In this interactive textbook lesson, students will discover different types of polar climates, where they occur on Earth, and the types of organisms that can survive in very cold polar climates.
Students will learn terminologies, such as permafrost, tundra, ice caps, and alpine.
Students can work at their own pace through this self-guided textbook lesson, interacting with useful questions throughout.
Figures and graphics are included to illustrate the text.
Students can check their understanding by taking an interactive quiz at the end of the lesson.
Students must sign in to access some interactive features.
The video at the end of the lesson is an audio file with just one image of polar bears accompanying the audio. Some students may have a hard time focusing on just listening to the audio, so turning on subtitles may help.
In biology classes, students could choose a plant or animal that lives in a polar region and make a slideshow presentation to explain how the organism survives in such extreme conditions.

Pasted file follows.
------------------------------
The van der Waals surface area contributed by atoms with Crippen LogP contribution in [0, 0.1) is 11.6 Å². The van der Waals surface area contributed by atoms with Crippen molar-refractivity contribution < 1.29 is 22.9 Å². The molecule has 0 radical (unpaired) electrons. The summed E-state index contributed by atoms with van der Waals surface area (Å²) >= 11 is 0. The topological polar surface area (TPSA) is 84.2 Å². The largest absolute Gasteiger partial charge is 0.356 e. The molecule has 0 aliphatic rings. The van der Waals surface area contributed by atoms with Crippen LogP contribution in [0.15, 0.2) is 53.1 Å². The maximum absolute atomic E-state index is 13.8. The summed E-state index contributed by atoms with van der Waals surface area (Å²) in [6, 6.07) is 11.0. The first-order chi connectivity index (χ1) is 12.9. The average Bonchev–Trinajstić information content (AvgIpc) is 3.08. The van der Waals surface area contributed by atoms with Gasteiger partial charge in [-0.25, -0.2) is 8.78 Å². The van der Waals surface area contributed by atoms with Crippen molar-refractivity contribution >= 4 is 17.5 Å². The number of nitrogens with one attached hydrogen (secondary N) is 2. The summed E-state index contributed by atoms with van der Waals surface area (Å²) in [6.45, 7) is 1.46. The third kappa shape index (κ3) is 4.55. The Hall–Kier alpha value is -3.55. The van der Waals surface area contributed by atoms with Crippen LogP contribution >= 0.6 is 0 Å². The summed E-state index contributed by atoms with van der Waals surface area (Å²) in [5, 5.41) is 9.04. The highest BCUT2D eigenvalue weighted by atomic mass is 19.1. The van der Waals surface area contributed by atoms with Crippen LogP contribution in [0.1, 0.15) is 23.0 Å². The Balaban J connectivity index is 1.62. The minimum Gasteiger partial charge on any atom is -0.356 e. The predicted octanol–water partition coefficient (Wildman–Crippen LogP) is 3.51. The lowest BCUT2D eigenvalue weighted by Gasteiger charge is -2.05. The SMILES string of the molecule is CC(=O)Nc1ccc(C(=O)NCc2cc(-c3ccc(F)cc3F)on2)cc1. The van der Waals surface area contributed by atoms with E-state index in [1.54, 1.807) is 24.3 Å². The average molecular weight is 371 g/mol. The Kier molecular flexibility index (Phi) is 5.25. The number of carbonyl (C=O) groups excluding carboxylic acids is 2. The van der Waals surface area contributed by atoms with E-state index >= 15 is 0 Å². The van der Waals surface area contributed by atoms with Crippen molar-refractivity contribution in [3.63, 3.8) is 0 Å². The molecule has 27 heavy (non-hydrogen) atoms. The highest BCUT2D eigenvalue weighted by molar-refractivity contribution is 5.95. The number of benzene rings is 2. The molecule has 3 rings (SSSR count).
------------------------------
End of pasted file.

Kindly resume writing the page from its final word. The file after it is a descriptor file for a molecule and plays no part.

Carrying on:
Students could use this interactive data resource from NASA to learn how climate change is affecting ice sheets in polar regions.
The resource highlights polar climates and their features. Very few animals like caribou, polar bears, and plants like mosses easily adapt to this climate. This resource is recommended for teaching.
Next Generation Science Standards (NGSS)
ESS2: Earth's Systems
MS-ESS2-6 Develop and use a model to describe how unequal heating and rotation of the Earth cause patterns of atmospheric and oceanic circulation that determine regional climates.
LS2: Ecosystems: Interactions, Energy, and Dynamics
MS-LS2-1 Analyze and interpret data to provide evidence for the effects of resource availability on organisms and populations of organisms in an ecosystem.
MS-LS2-2 Construct an explanation that predicts patterns of interactions among organisms across multiple ecosystems.
College, Career, and Civic Life (C3) Standards
Dimension 2: Geography
D2.Geo.10.6-8 Analyze the ways in which cultural and environmental characteristics vary among various regions of the world.